In the next section (Sect. 2), we present the multiscale approach. We develop the stiffness matrix of a perfect corner under beam theory as well as the 3D results and explain the identification process and justify the assumption made (neglecting the elongation effects in regards of rotational effects in the 0D model). We finally conclude that rotational stiffnesses are not constant values and depend on the load intensity.
In Section 3, we compare the deformed shape of a bunk bed structure using the SolidWorks 3D code (we focus on the mean line of each beam) with the displacement field obtained with the beam code where we included the nonlinear behavior of the 0D junctions. This comparison is very good despite the complexity of the bed structure in regards of the simplicity of the corner. Finally, an experimental section is devoted to validate this approach.
2 A multiscale analysis of the jointing element influence
A throughbolt with dowelnut connection is studied in this section. This system is usually used both as primary connectors and also to reinforce weaker joints [6]. The throughbolt with a dowelnut connection is of particular interest because of its strength and reliability [7] thus it's widely used to connect bed rails to bed posts. Figure 1 introduces the geometrical characteristics of the corner studied to manage the multiscale approach. First we manage calculation on a perfect corner using the Timoshenko's beam theory and we highlight a first stiffness matrix between the load applied at section B and the displacements and rotations of the section B. Second, we use a 3D finite element code (SolidWorks) to manage 3D calculations on the 3D model of the corner including bolt and other wood pins used to fix the two parts together. The difference between the displacements components of the 3D calculations and the beam ones leads to the influence of the connection on the corner behavior. This is the global procedure of the multiscale approach used in the following sections.
Fig. 1 Screen shot of the CAD model of the corner. Lengths are h = 447 m and d = 428.5 mm. Sectional areas are 57 × 57 mm^{2} edge for the vertical part and 20 × 140 mm^{2} for the horizontal one. All dof are naught in section A and loads are applied in section B. 
2.1 Perfect corner via beam theory
Considering that the beams' behavior is elastic, one can use superposition of the six independent loading cases: forces F_{X}, F_{Y}, F_{Z} and moments M_{X}, M_{Y}, M_{Z} applied on the section at B. These six cases are representative of any loading case. (1) In the following, the vertical part is denoted (1) and the horizontal one is denoted (2). Young's modulus and shear modulus are noted E_{i} and G_{i} (spruce is used for the two parts and subscript ‘i’ is not necessary here) and quadratic momentum and cross section are respectively denoted I_{ix} _{or z} and S_{i} When we apply forces F_{X}, F_{Y} or bending moment M_{z} the displacements field stays inplane and only two displacements u_{B} and v_{B} and a rotation θ_{z} are non naught. For example if we apply a force F_{X}, the displacements and rotation are: (2)Because of the great difference between E (11 580 MPa) and G (540 MPa) the shear effect is as important as the bending effect. Compression or tension effects in longitudinal direction are neglected because their contribution leads to small displacements in regards of the bending and shear effect. Consequently, if one applies a F_{y} force: (3)For the bending moment M_{z} we have: (4)These inplane results can be summarized in the compliance matrix where coupling between the 3° of freedom appears clearly. (5)Outofplane loadings are force F_{z} and torques M_{x} and M_{y}. Some complementary torsion deformations superpose the shear and bending effects already observed in the in plane problem. The outofplane compliance matrix also shows coupling between rotations dof. (6)3D finite element calculations are managed in the SolidWorks environment and the results are compared to these analytical expressions in order to identify the influence of the connection elements (screw, nut, pins) and the influence of local contact effects.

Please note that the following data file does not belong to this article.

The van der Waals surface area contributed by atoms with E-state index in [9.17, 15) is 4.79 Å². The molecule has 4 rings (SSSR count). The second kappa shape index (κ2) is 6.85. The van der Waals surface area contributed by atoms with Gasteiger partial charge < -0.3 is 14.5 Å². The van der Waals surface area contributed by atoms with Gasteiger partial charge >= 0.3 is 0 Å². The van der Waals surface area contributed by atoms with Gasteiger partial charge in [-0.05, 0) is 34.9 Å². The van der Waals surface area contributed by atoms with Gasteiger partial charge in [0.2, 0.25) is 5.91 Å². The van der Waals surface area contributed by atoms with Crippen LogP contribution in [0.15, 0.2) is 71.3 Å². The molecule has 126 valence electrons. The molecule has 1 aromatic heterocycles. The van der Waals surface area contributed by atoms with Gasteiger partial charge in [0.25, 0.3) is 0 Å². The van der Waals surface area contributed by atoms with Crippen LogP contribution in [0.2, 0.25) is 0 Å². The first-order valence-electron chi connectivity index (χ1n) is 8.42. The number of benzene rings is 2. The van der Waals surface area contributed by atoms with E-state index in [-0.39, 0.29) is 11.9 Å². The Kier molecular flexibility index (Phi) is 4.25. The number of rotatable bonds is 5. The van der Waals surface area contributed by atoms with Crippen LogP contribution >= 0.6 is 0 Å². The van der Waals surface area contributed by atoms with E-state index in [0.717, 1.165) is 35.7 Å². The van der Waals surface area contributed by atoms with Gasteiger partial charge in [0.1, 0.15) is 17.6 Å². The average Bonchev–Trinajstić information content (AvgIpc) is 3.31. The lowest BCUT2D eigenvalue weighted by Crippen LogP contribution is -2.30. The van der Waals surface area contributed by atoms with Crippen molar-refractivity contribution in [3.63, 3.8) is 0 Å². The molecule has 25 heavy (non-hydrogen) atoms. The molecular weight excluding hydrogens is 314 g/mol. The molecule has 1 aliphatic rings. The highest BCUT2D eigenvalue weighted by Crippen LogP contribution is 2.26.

2.2 3D FEA of the real corner behavior and focus on rotational stiffness
To carry out the finite element simulation of the “real” corner including contacts, pins, screw and nuts, one must address several topics: (i) the material characteristics (ii) the meshing refinement (iii) the contact definition and (iv) the bolt preload. This last was the trickiest and we used the temperature difference between the bolt and the wooden parts to model the preload: (i) first assembly is created without any gap or preload, (ii) the temperature of the screw is imposed to a small value and (iii) the thermal problem is computed and the contraction of the screw generates an axial preload in the connection.
Finally, the determination of the displacements u_{B} and v_{B} of point B and the rotation θ_{z} of the section at B cannot be obtained directly from the finite element results. It is necessary to make an extraction of the nodes coordinates X_{i}, Y_{i} and Z_{i} and displacements u_{i} and v_{i} to obtain this angle using the least square method. The displacement field of a assumed rigid section can be represented by: (7) The sum of squared difference between the rigid displacements and the finite element nodal displacements is given by: (8)where N is the total number of nodes at the face B. Minimizing S with respect to u_{B}, v_{B}, w_{B}, θ_{x}, θ_{y}, θ_{z} yields to a system of 6 linear equations that gives the needed rotations and displacements for the comparison. The linear system can be written in a matrix form as follows: (9)